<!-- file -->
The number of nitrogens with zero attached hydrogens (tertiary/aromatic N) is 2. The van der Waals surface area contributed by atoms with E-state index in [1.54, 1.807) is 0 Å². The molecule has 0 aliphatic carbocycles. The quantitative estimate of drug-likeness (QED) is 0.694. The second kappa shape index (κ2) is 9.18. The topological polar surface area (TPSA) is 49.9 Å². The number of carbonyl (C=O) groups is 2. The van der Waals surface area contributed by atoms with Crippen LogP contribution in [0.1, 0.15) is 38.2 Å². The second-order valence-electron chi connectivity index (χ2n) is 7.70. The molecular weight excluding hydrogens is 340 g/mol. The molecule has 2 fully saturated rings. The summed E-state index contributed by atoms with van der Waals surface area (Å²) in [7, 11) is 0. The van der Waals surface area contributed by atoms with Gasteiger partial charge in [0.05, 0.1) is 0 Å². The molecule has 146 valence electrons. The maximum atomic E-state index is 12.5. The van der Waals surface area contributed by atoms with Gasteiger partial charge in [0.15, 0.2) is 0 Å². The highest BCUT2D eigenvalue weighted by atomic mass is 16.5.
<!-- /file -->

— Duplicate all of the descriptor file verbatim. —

The number of nitrogens with zero attached hydrogens (tertiary/aromatic N) is 2. The van der Waals surface area contributed by atoms with E-state index in [1.54, 1.807) is 0 Å². The molecule has 0 aliphatic carbocycles. The quantitative estimate of drug-likeness (QED) is 0.694. The second kappa shape index (κ2) is 9.18. The topological polar surface area (TPSA) is 49.9 Å². The number of carbonyl (C=O) groups is 2. The van der Waals surface area contributed by atoms with Crippen LogP contribution in [0.1, 0.15) is 38.2 Å². The second-order valence-electron chi connectivity index (χ2n) is 7.70. The molecular weight excluding hydrogens is 340 g/mol. The molecule has 2 fully saturated rings. The summed E-state index contributed by atoms with van der Waals surface area (Å²) in [7, 11) is 0. The van der Waals surface area contributed by atoms with Gasteiger partial charge in [0.05, 0.1) is 0 Å². The molecule has 146 valence electrons. The maximum atomic E-state index is 12.5. The van der Waals surface area contributed by atoms with Gasteiger partial charge in [0.15, 0.2) is 0 Å². The highest BCUT2D eigenvalue weighted by atomic mass is 16.5.